Replication of the Association of BDNF and MC4R Variants with Dietary Intake in the Diabetes Prevention Program

Jeanne M. McCaffery, Kathleen A. Jablonski, Paul W. Franks, Linda M. Delahanty, Vanita Aroda, David Marrero, Richard F. Hamman, Edward S. Horton, Samuel Dagogo-Jack, Judith Wylie-Rosett, Elizabeth Barrett-Connor, Abbas Kitabchi, William C. Knowler, Rena R. Wing, Jose C. Florez

Research output: Contribution to journalArticlepeer-review

8 Scopus citations


Objective Genomewide association studies (GWAS) have identified consistent associations with obesity, with a number of studies implicating eating behavior as a primary mechanism. Few studies have replicated genetic associations with dietary intake. This study evaluates the association between obesity susceptibility loci and dietary intake. Methods Data were obtained as part of the Diabetes Prevention Program (DPP), a clinical trial of diabetes prevention in persons at high risk of diabetes. The association of 31 genomewide association studies identified obesity risk alleles with dietary intake, measured through a food frequency questionnaire, was investigated in 3,180 participants from DPP at baseline. Results The minor allele at BDNF, identified as protective against obesity, was associated with lower total caloric intake (β =-106.06, SE = 33.13; p =.0014) at experimentwide statistical significance (p =.0016), whereas association of MC4R rs571312 with higher caloric intake reached nominal significance (β = 61.32, SE = 26.24; p =.0194). Among non-Hispanic white participants, the association of BDNF rs2030323 with total caloric intake was stronger (β =-151.99, SE = 30.09; p <.0001), and association of FTO rs1421085 with higher caloric intake (β = 56.72, SE = 20.69; p =.0061) and percentage fat intake (β = 0.37, SE = 0.08; p =.0418) was also observed. Conclusions These results demonstrate with the strength of independent replication that BDNF rs2030323 is associated with 100 to 150 greater total caloric intake per allele, with additional contributions of MC4R and, in non-Hispanic white individuals, FTO. As it has been argued that an additional 100 kcal/d could account for the trends in weight gain, prevention focusing on genetic profiles with high dietary intake may help to quell adverse obesity trends. Clinical Trial Registration:, NCT00004992.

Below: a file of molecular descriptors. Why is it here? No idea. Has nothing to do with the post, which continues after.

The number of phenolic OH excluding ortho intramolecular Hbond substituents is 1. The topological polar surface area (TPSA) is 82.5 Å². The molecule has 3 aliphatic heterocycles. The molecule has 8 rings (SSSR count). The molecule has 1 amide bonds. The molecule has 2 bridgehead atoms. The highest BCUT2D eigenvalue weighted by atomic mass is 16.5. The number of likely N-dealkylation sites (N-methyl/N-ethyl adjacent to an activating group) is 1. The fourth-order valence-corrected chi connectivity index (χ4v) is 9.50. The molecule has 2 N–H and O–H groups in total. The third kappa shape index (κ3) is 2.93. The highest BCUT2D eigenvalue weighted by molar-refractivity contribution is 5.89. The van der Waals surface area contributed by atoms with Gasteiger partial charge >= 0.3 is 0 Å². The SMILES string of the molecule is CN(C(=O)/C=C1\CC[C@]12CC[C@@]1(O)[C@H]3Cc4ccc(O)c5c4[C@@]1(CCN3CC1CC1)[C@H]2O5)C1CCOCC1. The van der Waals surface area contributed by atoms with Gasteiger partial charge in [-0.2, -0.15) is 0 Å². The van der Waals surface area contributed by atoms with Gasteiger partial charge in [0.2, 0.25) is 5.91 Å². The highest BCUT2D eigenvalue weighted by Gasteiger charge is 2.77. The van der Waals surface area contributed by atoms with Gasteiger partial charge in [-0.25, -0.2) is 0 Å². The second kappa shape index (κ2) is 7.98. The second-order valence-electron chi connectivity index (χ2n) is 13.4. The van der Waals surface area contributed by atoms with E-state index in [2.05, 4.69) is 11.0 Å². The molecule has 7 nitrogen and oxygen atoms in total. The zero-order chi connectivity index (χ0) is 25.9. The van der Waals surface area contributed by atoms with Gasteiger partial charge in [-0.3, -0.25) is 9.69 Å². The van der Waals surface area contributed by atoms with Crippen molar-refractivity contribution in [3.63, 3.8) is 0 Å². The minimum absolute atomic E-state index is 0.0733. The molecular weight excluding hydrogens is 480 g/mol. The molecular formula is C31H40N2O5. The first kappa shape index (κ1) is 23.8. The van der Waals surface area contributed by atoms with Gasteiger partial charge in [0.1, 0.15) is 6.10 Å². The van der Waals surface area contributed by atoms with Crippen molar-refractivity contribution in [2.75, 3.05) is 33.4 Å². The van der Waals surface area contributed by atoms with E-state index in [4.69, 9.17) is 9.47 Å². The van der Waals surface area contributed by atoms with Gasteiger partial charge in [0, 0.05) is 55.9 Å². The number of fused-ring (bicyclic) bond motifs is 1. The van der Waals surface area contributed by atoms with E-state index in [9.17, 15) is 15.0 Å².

Original languageEnglish (US)
Pages (from-to)224-233
Number of pages10
JournalPsychosomatic medicine
Issue number2
StatePublished - Feb 1 2017
Externally publishedYes


  • BDNF
  • FTO
  • MC4R
  • diet
  • obesity
  • total caloric intake

ASJC Scopus subject areas

  • Applied Psychology
  • Psychiatry and Mental health


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